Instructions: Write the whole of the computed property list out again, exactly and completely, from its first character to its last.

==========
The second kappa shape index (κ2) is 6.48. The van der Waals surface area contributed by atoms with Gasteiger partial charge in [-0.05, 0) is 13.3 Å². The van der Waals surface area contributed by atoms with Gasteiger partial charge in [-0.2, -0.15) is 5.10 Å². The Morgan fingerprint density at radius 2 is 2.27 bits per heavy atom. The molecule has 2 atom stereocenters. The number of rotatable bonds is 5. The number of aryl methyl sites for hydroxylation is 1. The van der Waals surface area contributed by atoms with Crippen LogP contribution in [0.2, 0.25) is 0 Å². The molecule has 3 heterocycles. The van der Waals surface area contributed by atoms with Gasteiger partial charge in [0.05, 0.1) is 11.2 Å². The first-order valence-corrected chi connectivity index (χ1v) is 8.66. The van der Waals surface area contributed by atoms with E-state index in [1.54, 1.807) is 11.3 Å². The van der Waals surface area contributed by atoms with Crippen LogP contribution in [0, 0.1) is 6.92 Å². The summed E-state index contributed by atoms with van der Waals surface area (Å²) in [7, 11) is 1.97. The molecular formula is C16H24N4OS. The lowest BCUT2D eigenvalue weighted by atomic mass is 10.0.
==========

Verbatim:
The second kappa shape index (κ2) is 6.48. The van der Waals surface area contributed by atoms with Gasteiger partial charge in [-0.05, 0) is 13.3 Å². The van der Waals surface area contributed by atoms with Gasteiger partial charge in [-0.2, -0.15) is 5.10 Å². The Morgan fingerprint density at radius 2 is 2.27 bits per heavy atom. The molecule has 2 atom stereocenters. The number of rotatable bonds is 5. The number of aryl methyl sites for hydroxylation is 1. The van der Waals surface area contributed by atoms with Crippen LogP contribution in [0.2, 0.25) is 0 Å². The molecule has 3 heterocycles. The van der Waals surface area contributed by atoms with Gasteiger partial charge in [0.05, 0.1) is 11.2 Å². The first-order valence-corrected chi connectivity index (χ1v) is 8.66. The van der Waals surface area contributed by atoms with E-state index in [1.54, 1.807) is 11.3 Å². The van der Waals surface area contributed by atoms with Crippen LogP contribution in [0, 0.1) is 6.92 Å². The summed E-state index contributed by atoms with van der Waals surface area (Å²) in [7, 11) is 1.97. The molecular formula is C16H24N4OS. The lowest BCUT2D eigenvalue weighted by atomic mass is 10.0.